This is a screenshot I took of the data from the groundwater quiz my students took on Socrative. While students were taking the quiz, I was able to see their results pop-up in the Socrative Teacher app. I displayed these results on the board once all students had completed the quiz. When creating the quiz, I purposively removed the option for students to put their name on the quiz. I wanted to make sure to keep their answers anominous in order to address only the patterns and trends in the data. When the data was displayed, I asked my students to determine what they still needed to work on. From the data, I was able to see that questions 3 and 4 were areas my students were still having difficulty with. I was able to use this data to inform my teaching as we went into the lab to complete our Who Polluted the Clark Fork activity and building of water filters.
Student Handout
 
 
This is a quiz I created on Socrative. This quiz was done self-paced by the students using the Student Socrative app. As the students completed the quiz, I could see their results on the Teacher Socrative app. I used Apple TV to display their results on my SmartBoard and to address their misconceptions. Another awesome thing is that if you don't have 1:1 devices, you can create quizzes on Socrative, download them, and print them like the link to the quiz I provided.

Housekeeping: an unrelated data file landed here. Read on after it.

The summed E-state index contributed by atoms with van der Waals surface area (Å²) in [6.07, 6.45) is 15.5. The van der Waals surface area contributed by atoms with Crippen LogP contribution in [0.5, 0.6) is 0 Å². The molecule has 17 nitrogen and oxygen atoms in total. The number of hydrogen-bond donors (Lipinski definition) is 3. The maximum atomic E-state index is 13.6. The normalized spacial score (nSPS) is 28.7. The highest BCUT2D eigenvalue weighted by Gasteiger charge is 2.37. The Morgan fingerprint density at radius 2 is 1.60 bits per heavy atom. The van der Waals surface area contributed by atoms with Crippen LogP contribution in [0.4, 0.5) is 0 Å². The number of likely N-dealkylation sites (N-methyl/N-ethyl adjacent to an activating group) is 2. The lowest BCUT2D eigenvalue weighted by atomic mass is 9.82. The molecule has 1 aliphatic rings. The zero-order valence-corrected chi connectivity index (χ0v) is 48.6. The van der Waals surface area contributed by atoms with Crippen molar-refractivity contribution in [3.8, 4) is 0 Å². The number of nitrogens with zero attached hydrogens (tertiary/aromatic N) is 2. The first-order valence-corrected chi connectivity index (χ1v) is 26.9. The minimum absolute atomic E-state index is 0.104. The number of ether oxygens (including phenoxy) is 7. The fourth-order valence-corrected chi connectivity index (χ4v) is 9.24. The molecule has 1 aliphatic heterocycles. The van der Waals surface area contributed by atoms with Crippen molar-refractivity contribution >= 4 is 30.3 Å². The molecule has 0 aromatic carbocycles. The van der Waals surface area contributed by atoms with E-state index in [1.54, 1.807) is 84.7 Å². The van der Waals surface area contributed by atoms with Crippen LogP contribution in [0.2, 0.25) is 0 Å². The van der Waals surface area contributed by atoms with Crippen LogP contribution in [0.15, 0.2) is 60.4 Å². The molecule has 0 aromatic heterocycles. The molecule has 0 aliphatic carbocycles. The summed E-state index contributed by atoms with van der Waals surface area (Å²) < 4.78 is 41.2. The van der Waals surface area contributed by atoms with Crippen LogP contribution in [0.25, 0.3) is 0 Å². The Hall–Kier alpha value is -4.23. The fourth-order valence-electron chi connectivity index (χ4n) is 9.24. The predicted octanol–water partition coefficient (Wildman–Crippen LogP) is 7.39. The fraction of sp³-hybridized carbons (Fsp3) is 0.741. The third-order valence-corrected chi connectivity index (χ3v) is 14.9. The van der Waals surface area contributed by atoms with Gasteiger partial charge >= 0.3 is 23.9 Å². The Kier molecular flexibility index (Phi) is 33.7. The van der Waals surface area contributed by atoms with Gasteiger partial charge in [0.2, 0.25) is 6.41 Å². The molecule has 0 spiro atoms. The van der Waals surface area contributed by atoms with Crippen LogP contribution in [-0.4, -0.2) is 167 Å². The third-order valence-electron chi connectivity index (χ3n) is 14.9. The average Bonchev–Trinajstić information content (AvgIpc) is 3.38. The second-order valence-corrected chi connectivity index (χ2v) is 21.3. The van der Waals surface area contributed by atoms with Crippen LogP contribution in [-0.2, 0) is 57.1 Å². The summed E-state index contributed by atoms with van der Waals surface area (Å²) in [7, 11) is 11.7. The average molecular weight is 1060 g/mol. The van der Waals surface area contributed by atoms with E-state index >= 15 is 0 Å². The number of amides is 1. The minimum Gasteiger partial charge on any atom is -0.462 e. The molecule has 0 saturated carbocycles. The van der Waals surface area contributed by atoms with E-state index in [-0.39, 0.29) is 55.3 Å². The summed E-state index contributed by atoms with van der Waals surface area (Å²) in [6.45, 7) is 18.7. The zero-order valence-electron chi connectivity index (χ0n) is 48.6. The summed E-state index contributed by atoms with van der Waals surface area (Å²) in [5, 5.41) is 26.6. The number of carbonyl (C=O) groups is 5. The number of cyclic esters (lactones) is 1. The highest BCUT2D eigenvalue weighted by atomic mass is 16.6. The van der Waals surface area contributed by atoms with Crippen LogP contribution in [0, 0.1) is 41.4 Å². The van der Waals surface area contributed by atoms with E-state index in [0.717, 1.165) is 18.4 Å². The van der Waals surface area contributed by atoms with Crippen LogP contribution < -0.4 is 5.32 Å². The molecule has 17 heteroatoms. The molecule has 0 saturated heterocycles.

Student Data
 
 
This is a screenshot I took of the data from the groundwater quiz my students took on Socrative. While students were taking the quiz, I was able to see their results pop-up in the Socrative Teacher app. I displayed these results on the board once all students had completed the quiz. When creating the quiz, I purposively removed the option for students to put their name on the quiz. I wanted to make sure to keep their answers anominous in order to address only the patterns and trends in the data. When the data was displayed, I asked my students to determine what they still needed to work on. From the data, I was able to see that questions 3 and 4 were areas my students were still having difficulty with. I was able to use this data to inform my teaching as we went into the lab to complete our Who Polluted the Clark Fork activity and building of water filters.
Jessica Anderson
Powell County High School
Deer Lodge, MT


 

About this strategy

Prep Time:
Moderate
Subject:
Science
Grade:
Ninth grade
Similar Strategies
Time and Space
Music Time Indicator